“The Not-So-Boring Letters of Private Nobody” by Matthew Landis is a lovely story about a seventh-grade-boy learning what is important about life, war, and love. The book might ignite a passion for history in the heart of its readers. It’s obvious that the author has that passion, and he communicates it in each and every page. It’s also obvious that Landis really “gets” middle grade students, especially those who don’t always fit in.
Oliver is the main character, and he’s kind of a loner. He only has one friend, and he’s not even sure that Kevin is really a friend. They just kind of eat lunch together. When he’s unwillingly paired with Ella for a history project, he’s devastated. Not only is she known as the class slack-off, but he really wants to do the project alone. It’s about the Civil War, and if anyone knows all about that war, it’s Oliver. He lives and breathes Civil War. He does Civil War enactments on weekends. Even his teacher admits that Oliver knows more than most social studies teachers about that war.
The worst is when they are assigned to do a project on Private Raymond Stone. Oliver wanted to do his project on an important Civil War figure, not some nobody. Heaping indignity on indignity, Stone died of dysentery. He was no hero.
But what Oliver’s friends (yes, Ella and Kevin end up being his friends) show him is that war is not just about the generals and the grand battles. It’s about the actual people who lived and suffered through the wars. And yes, even those who died of disease and not in battle. Oliver doesn’t just learn about Private Stone, he also uncovers a mystery about why Stone enlisted in a regiment that wasn’t from his home town.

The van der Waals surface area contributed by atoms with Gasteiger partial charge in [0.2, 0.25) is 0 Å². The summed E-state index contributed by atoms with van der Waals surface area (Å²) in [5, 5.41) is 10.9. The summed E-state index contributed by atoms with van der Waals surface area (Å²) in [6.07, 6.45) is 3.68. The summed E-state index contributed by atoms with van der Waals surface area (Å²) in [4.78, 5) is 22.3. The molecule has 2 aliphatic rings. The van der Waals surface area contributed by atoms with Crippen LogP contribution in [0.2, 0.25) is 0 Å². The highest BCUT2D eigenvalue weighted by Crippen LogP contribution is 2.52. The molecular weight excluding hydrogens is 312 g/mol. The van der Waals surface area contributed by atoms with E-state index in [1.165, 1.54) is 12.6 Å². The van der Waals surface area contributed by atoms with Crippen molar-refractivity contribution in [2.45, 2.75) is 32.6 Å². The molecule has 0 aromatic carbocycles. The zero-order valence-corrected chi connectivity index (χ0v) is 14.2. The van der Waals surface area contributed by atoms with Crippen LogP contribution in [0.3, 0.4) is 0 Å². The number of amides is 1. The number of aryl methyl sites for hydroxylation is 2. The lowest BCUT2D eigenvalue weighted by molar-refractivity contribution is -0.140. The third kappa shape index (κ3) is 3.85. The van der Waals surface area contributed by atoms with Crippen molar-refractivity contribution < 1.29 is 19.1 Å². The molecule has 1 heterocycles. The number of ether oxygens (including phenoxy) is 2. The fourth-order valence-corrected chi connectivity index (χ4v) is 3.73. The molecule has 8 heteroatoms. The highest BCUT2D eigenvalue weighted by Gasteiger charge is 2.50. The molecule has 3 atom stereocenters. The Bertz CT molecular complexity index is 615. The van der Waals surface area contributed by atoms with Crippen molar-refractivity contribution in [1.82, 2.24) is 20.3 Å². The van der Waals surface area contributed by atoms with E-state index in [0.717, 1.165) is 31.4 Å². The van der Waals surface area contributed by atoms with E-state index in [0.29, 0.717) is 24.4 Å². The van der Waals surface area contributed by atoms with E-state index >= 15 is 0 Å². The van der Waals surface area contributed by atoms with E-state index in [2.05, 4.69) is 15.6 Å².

But what he learns that overshadows everything else is a set of real life values that were deeply held 150 years ago and are deeply held now — values about the importance of family and friends and kindness to others.
Middle grade readers will really like this book. The characters are carefully crafted and likable. Each character is flawed, but each one overcomes that flaw by the end of the story (not totally, but realistically). This would be a great read aloud during a study of the Civil War to encourage discussions about those who suffered the most in war — those on the front lines, the “expendable” men who die by the thousands during war, the “nobodies.”
Please note: This review is based on the final, hardcover book provided by Dial, the publisher, for review purposes.